I agrre that the ledge method that shows the angle iron above the foundation would be unsightly. I think the suggestion from Bruce Johnson about the galvanized steel angle iron below grade would be a more aesthetic solution. But, we are still intrigued by the Tru-Brix system and are definitely going to seek references and do more research on it. I'm anxious to see it actually installed.

    Bookmark   October 21, 2010 at 4:43PM
Thank you for reporting this comment. Undo

Hi Susan,

I am in the same boat a you now. When we built our home because of budget constraint we only had bricks in front of the house, not on the sides and back. Our home is on top of the hill with no trees surround and the winds are unbearable. Our poured foundation is 8" as well with no brick ledge (would I have known this when founding was poured??????).

What method did you do to your house? How did it turn out? Would you please share? I appreciate your help.


    Bookmark   February 1, 2014 at 3:08PM
Thank you for reporting this comment. Undo

For wind protection I would add 18" tall cedar shingles with a 5" exposure for a triple layer of coverage. Brick on the front wall and cedar shingles on the other 3 walls is a handsome southern tradition if detailed well.

    Bookmark   February 1, 2014 at 4:06PM
Sign Up to comment
More Discussions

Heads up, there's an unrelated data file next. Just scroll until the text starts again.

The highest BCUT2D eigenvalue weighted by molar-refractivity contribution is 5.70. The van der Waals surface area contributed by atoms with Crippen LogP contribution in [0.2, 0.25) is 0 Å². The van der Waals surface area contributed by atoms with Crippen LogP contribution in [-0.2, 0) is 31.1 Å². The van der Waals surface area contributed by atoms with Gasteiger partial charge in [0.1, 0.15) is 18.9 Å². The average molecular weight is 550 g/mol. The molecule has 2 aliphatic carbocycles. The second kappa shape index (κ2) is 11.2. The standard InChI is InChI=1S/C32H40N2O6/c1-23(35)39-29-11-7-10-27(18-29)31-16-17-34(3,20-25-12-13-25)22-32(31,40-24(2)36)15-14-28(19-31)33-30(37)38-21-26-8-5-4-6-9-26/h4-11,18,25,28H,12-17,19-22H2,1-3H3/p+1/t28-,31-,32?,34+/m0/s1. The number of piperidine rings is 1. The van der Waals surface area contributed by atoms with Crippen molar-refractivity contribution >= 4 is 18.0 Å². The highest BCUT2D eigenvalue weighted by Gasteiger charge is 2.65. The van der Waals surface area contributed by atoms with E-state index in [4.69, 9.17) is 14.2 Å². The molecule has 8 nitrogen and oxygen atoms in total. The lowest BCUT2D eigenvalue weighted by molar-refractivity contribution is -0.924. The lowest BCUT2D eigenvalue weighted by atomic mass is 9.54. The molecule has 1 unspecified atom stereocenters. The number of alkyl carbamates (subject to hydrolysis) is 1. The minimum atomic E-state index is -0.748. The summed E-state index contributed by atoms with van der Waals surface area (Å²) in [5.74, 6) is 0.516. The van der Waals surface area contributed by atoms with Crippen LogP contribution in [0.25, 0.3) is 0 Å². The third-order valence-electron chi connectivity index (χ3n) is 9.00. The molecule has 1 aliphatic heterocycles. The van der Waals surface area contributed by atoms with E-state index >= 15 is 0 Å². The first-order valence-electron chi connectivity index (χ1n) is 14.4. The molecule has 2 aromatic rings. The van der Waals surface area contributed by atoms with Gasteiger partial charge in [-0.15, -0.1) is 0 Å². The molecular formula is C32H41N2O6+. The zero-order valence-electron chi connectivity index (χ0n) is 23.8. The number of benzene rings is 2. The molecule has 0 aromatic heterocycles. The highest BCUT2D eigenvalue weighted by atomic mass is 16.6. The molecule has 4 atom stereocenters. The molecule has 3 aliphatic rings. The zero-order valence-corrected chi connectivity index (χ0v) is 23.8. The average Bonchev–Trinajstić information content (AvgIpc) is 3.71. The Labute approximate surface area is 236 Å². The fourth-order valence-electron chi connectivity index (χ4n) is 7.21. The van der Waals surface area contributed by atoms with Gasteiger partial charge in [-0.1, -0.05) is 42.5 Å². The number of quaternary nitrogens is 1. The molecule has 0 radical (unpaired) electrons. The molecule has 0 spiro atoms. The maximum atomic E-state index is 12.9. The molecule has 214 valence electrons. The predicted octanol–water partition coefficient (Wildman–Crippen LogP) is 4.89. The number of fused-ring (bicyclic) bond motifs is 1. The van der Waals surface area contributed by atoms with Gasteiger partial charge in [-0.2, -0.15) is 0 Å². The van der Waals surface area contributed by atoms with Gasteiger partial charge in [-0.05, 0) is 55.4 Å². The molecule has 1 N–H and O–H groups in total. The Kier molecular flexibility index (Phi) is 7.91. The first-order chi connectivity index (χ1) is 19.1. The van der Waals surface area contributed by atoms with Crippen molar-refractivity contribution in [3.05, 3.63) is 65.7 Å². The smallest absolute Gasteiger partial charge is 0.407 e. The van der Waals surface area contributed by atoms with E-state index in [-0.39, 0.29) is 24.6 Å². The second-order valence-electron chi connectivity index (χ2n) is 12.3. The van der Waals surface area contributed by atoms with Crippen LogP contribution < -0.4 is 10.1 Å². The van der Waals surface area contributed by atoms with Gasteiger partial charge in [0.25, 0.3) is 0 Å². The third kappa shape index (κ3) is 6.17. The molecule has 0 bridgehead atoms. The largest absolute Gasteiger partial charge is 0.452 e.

Dog Grooming/Bathing Station, show me your pictures, please
I really need to include a bathing/grooming area in...
Have exterior wall open-questions about improving insulation
I have a 1980s era house, so not the greatest in terms...
4" or 5" rounded newell posts--where to order?
Is there such a thing as a 4" or 5" round...
question about getting a bid from contractors
We're getting ready to put an addition on our house...
What decisions, materials, can cut costs when remodeling?
If you really have a budget to work within, how do...
prairiemoon2 z6 MA
Sponsored Products
Sitting Pretty Mermaid Shelf Decor
$24.99 | Dot & Bo
Celeste Floral Wall Screen - MULTI COLORS
Jules Flushmount by Hinkley Lighting
$279.00 | Lumens
Polished Chrome Grab Bar
Feiss Ameilia 8" High Wall Sconce
Lamps Plus
Ornate Grey & Black Wallpaper R1535, double roll
Walls Republic
Fresca Medio Teak Modern Bathroom Vanity with Medicine Cabinet
Modern Bathroom
Hudson Valley Newport Traditional Wall Sconce
People viewed this after searching for:
© 2015 Houzz Inc. Houzz® The new way to design your home™